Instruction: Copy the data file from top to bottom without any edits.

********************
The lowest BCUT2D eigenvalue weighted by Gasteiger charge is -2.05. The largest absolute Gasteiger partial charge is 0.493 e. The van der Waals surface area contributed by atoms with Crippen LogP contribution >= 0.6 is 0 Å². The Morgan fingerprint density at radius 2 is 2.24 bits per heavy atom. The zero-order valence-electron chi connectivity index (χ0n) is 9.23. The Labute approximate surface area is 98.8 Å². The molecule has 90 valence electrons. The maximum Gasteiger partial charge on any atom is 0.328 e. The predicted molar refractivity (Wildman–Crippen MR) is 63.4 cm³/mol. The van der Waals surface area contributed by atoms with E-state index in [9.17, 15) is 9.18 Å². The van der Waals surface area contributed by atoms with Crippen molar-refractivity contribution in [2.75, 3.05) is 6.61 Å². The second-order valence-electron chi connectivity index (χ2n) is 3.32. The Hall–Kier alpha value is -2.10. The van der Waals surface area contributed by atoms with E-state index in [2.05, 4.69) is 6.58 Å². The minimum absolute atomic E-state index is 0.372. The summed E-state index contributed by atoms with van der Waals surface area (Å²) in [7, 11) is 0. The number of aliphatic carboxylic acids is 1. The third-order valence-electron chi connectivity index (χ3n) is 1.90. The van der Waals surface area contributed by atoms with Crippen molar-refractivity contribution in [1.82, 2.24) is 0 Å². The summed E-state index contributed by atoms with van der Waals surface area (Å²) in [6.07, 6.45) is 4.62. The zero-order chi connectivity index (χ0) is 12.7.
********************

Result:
The lowest BCUT2D eigenvalue weighted by Gasteiger charge is -2.05. The largest absolute Gasteiger partial charge is 0.493 e. The van der Waals surface area contributed by atoms with Crippen LogP contribution >= 0.6 is 0 Å². The Morgan fingerprint density at radius 2 is 2.24 bits per heavy atom. The zero-order valence-electron chi connectivity index (χ0n) is 9.23. The Labute approximate surface area is 98.8 Å². The molecule has 90 valence electrons. The maximum Gasteiger partial charge on any atom is 0.328 e. The predicted molar refractivity (Wildman–Crippen MR) is 63.4 cm³/mol. The van der Waals surface area contributed by atoms with E-state index in [9.17, 15) is 9.18 Å². The van der Waals surface area contributed by atoms with Crippen molar-refractivity contribution in [2.75, 3.05) is 6.61 Å². The second-order valence-electron chi connectivity index (χ2n) is 3.32. The Hall–Kier alpha value is -2.10. The van der Waals surface area contributed by atoms with E-state index in [2.05, 4.69) is 6.58 Å². The minimum absolute atomic E-state index is 0.372. The summed E-state index contributed by atoms with van der Waals surface area (Å²) in [7, 11) is 0. The number of aliphatic carboxylic acids is 1. The third-order valence-electron chi connectivity index (χ3n) is 1.90. The van der Waals surface area contributed by atoms with Crippen molar-refractivity contribution in [1.82, 2.24) is 0 Å². The summed E-state index contributed by atoms with van der Waals surface area (Å²) in [6.07, 6.45) is 4.62. The zero-order chi connectivity index (χ0) is 12.7.